Beyond Sulmona

When you head out from Sulmona, don’t be surprised by the shepherds with their white sheep dogs and flocks, as Sulmona sits among the most important sheep trail in Italy. Here are three side trips you shouldn’t miss:

A 30-minute drive southwest, Scanno earned its wealth from flourishing sheep farming and related industries, and is today known for its vast cheese production and unique filigree jewelry. Go to Armando DiRienzo for beautiful examples of traditional filigree work. If you’re lucky, you’ll see one of the 25 women who still wear the traditional black dress, homemade lace and flat headdress.

Head about an hour northwest to Santo Stefano di Sessanio. Set up on a steep slope that straddles two valleys, Santo Stefano is a fortified village that offers both gorgeous views and remarkable architecture. The Medicis were here, and the “medicea,” their round embattled tower, is still a focal point in the town.

Not far from Santo Stefano is Rocca Calascio, a mountaintop fortress, or rocca. With an elevation of nearly 5,000 feet, it is the highest fortress in the Apennines and well worth the walk up.

— Linda Dini Jenkins

Linda Dini Jenkins is a freelance writer and photographer and blogs about travel at www.travelthewriteway.com. She plans small group tours to Italy and will be going to Abruzzo in July 2015.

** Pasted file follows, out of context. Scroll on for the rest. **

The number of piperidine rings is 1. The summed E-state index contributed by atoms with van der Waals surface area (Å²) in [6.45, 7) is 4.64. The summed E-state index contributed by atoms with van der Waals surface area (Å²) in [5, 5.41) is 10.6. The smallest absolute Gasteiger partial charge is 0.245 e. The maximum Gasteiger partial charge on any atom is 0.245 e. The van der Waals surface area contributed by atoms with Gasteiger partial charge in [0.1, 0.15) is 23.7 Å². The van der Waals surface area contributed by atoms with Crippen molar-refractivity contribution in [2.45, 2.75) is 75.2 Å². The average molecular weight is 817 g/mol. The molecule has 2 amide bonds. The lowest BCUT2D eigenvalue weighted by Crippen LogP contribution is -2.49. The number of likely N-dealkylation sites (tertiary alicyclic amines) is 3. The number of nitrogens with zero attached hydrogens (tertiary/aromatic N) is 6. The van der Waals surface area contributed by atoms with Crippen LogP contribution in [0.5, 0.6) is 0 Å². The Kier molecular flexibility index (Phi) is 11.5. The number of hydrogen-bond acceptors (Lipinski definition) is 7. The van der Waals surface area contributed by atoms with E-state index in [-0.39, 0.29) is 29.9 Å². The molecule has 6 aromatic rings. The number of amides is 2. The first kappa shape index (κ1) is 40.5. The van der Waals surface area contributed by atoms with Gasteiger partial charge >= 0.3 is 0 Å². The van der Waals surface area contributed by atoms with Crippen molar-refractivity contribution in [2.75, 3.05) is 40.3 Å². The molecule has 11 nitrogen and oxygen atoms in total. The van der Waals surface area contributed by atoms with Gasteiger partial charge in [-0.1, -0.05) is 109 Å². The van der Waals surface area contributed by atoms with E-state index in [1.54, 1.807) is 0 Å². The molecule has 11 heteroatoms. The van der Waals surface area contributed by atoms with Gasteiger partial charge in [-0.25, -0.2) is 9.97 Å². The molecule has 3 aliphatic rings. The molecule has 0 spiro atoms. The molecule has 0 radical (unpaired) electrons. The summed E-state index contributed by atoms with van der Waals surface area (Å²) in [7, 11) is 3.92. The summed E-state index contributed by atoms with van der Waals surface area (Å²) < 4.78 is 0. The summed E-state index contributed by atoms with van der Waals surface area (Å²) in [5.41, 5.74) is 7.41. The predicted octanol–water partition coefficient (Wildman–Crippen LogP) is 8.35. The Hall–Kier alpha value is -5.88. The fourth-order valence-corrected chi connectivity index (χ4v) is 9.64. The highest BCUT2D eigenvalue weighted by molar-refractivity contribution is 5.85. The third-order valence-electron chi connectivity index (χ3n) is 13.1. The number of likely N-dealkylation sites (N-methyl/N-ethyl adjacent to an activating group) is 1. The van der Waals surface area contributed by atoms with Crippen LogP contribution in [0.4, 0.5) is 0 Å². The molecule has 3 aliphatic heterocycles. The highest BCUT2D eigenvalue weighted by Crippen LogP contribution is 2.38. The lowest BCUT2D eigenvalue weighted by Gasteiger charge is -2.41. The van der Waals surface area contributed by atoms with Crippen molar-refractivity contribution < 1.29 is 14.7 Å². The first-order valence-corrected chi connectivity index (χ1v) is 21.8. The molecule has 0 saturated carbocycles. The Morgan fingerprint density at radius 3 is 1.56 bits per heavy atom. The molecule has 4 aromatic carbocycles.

For more information, visit www.welcometosulmona.com, the only English-language guide to Sulmona and the Valle Peligna.

Where to Stay
La Casa del Cuore
Via Pescara, 18
(39) 0864 210670
Rates: Price negotiable according to length of stay.
Live like a local at Novelia’s penthouse on the top floor of a classic Italian townhouse. Innkeeper, tour guide, chef extraordinaire, Novelia will take good care of you. This full apartment sleeps six with two bedrooms and two bathrooms.

Hotel Ovidius

Via Circonvallazione Occidentale
(39) 0864 53824
Rates: Doubles from 115€ per night.
A traditional hotel with its own restaurant and spa. Franco at the front desk makes the best latte macchiato you’ll ever have.

B&B La Dimora

Corso Ovidio, 238
(39) 0864.567759
Rates: Under 100€ per night for singles and doubles; triples are 105€.
A lovely hideaway in the historic Palazzo Sanità right on the main corso. Proprietor Oscar calls it a B&B boutique accommodation; you’ll call it home.

Where to Eat

Il Vecchio Muro
Via Malio D’Eramo, 20
(39) 086450595
Outrageous pizzas and cacio e pepe, a local specialty pasta you won’t soon forget. Very nice outdoor/garden space, too. Closed Wednesday.

Hostaria Dell’Arco
Via Manlio D’Eramo, 60
(39) 0864 210553
The best place in town for an antipasto buffet, and the veggies are to die for. Family run. You can’t miss. By Porta San Antonio.

Taverna dei Caldora
Piazza Umberto I, 13
(39) 0864 41139
Worth the prices and the trip to nearby Pacentro. Favored by poet Gabriele D’Annunzio; George Clooney’s eaten here, too. The food — local lamb, cheese and fish –and scenery conspire to make you want to stay forever. Closed Sunday dinner and Tuesday.